Tuesday, 9 November 2021


Incipient Shift in Civil-Military Relations ?


A problem from hell in India’s civil-military relations

A recently-released monograph, collectively authored by a set of liberal intellectuals, India’s Path to Power: Strategy in a World Adrift, carries a section on ‘Politicisation of the military’. The paper has it that there is an incipient shift in the apolitical characteristic of the Indian military. The military brass needs to fight a rearguard action, lest the military too fall along with other institutional ninepins.

The paper apprehends that, “the traditional apolitical stance of the military is under pressure at two levels: the first, of the senior military leadership, and the second, comprising the junior leadership of officers and persons below officer rank.” Whereas the rank and file is susceptible to the change in wider society towards majoritarianism, the senior leadership is under pressure from the rightward thrust of polity.

With regard to the former, it observes a conflation in the mind’s eye of senior military leadership, between the government and the State. This disrupts the traditional distinction between loyalty to the Constitution and the ruling party. As for the latter, according to it, there is an “assault on the secular outlook of the armed forces by wider social and ideological currents.”

It prognosticates that the political masters are likely to continue to ride military horses to electoral victory, in light of precedence of partisan dividend. The government has also taken to ‘deep selection’ of senior military appointments. Even though it is a legitimate process, pliability or like-mindedness could overshadow competence.

Though spot-on in diagnosing a looming problem, the paper – perhaps for reasons of space – is light on the remedy: “This issue is a matter for the military leadership to introspect and rectify.” It believes that the onus for keeping at an apolitical distance from pernicious politics devolves on a military leadership seized of the motto, “Service Before Self”.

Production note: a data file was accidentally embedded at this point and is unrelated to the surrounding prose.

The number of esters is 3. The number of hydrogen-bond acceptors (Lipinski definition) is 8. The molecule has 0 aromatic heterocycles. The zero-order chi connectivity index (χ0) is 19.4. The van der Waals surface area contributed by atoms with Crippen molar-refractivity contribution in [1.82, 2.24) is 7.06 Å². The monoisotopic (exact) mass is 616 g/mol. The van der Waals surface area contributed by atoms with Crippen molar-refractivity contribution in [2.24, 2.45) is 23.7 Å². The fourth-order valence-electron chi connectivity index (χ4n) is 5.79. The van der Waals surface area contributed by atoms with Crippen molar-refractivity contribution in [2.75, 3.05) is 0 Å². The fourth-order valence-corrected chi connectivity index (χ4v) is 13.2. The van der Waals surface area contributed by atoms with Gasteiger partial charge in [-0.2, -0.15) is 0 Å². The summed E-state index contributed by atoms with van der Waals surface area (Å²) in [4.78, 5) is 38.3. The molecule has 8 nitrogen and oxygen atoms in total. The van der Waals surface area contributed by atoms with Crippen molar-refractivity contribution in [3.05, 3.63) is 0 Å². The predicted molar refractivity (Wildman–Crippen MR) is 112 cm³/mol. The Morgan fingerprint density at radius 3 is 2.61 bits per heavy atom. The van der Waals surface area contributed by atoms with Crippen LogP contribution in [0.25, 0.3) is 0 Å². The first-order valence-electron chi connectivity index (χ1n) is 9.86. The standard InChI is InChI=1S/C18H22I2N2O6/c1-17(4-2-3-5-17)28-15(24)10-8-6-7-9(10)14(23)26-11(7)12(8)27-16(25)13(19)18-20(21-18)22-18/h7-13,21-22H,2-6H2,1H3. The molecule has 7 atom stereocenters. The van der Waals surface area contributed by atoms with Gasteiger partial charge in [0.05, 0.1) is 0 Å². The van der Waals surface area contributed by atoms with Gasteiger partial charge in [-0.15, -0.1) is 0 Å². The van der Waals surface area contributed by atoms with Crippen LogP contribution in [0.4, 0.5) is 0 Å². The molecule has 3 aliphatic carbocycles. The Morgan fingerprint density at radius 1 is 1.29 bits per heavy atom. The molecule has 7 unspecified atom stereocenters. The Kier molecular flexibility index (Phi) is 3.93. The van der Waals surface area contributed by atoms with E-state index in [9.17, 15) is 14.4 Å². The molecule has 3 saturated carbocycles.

It is unlikely that the paper’s recommendation that the military brass stand up and be counted on this score will find traction. There is a pattern of intimidation followed by the government, such as of the liberal media and personages taking a skeptical stance.

This will likely to deter any such thoughts on part of the military brass. It does not have to go as far back as the instance of sacking of an admiral by a previous right wing government, but the nasty information campaign of petty corruption against the general who led the pack when this government made its first deep selection, picking the third in line for army chief.

Curiously, on the continuing necessity of an apolitical military, the paper says, “This responsibility on the military leadership is huge because India is a nuclear power.” It does not elaborate on how India’s nuclear weapon state (NWS) status attenuates the apolitical military characteristic that predates the NWS status.

Even so, it is worth reiterating the questions that animate the section and to try answering them: Is an apolitical military needed, and, if so, how can this be ensured?

India, though continuing as a procedural democracy, has been recently termed an ‘electoral autocracy’. A putatively authoritarian polity can do without an apolitical military. An apolitical military is required when there is alternation in government of different political parties. The political project of this government requires it ensconced in power till the majoritarian turn to polity it not complete.

In such an endeavour, the ruling formation, termed the ‘Parivar’, requires the military as a subordinate ally. Compliance is facilitated by the military being enthused by the ethno-democracy in-the-works or swayed by a populist political leadership. Both thrust-lines for a docile military are at play.